Ahhh….A drink after a long day to take the edge off before bed, and then maybe a few more on the weekend to help you loosen up when you go out with friends. Socially, drinking is one of main ways we enjoy being with friends.
The trouble is it’s easy for those units to mount up, without even being aware of it (when I ask my clients to write down how much they actually drink, many of them are very surprised). And over time it can have really detrimental effects on your health, mood, energy levels and weight. Because some of these problems can creep in overtime, you may find it difficult to link them directly to drinking.
The recommended guidelines for alcohol are no more than 14 units a week, with at least 2 alcohol free days per week. A typical bottle of wine will contain 10 units. It’s easy to get through a bottle with three generous glasses in a night! Let’s face it, whoever pours a small glass?
Do you ever wonder if you drink a little too much? Maybe it’s crossed your mind on occasion that you have a problem with alcohol (even if you’ve not spoken those words out loud)? Do you use alcohol like a social crutch to give you confidence at parties and events? Do you often wonder what life would be like without alcohol or even why on TV, films and even in real life the alcohol flows freely at practically every event? It’s like we should all be drinking, and without it, we must be having less fun.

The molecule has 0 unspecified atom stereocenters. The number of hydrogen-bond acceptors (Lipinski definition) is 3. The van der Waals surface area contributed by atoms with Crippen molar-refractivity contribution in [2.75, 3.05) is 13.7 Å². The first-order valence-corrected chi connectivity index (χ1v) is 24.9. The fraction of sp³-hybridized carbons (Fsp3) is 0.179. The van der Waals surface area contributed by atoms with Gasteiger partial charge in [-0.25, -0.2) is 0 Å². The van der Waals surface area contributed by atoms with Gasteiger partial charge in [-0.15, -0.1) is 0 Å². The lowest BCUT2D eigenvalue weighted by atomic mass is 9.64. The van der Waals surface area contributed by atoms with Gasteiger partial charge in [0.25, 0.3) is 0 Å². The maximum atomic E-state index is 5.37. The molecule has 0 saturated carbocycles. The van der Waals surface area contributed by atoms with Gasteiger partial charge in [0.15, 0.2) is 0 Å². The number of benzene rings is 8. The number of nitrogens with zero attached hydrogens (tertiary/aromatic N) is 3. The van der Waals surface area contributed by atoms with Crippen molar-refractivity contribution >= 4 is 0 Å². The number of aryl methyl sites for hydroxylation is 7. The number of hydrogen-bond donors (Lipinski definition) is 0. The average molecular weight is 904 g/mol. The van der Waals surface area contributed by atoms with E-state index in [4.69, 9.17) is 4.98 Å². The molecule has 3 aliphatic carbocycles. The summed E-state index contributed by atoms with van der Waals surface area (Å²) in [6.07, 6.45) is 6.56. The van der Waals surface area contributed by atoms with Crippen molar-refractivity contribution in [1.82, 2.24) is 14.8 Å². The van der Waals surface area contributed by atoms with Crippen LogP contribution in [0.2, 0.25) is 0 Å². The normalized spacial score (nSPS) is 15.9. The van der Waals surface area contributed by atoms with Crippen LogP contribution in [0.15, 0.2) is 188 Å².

Have you ever thought about cutting down? And then maybe worried that not drinking seems somewhat suspect. After all, abstaining is often interpreted as a tacit indication that you struggle with alcoholism (itself a stigma and kept private), or that you’re just a virtuous teetotaller who’s a party- pooper and doesn’t know how to have fun! Trying to cut back though can be difficult and often meets with disapproval from others.
While you might be eating well, doing your yoga or Pilates, meditating, getting your 10,000 steps every single day, at the end of a long day, you get back from work, kick off your shoes and head for a glass of chilled Sauvignon Blanc. Soon, one glass is a second glass, which becomes the rest of the bottle.
I wonder if that sounds familiar?
If any of these questions above have crossed your mind, perhaps you are sober curious.
The sober curious movement is gathering pace and not drinking is really rather trendy. To be clear, ‘sober curious’ is not the same as sobriety (being 100% sober). According to Ruby Warrington, author of the book Sober Curious, it’s not that you’re either a drinker or teetotaller. Rather, it’s about bringing a “questioning mindset to every drinking situation, rather than going along with the dominant drinking culture”. Sober curious is a movement that welcomes you at any stage of your questioning the role alcohol plays in your life.
It may be that you have already dipped your toe into extended periods of sobriety – Dry January, Go Sober for October. Being sober curious the rest of the time is a natural extension. There are even sober bars popping up where you get to socialise over mocktails and kombucha rather than a G&T.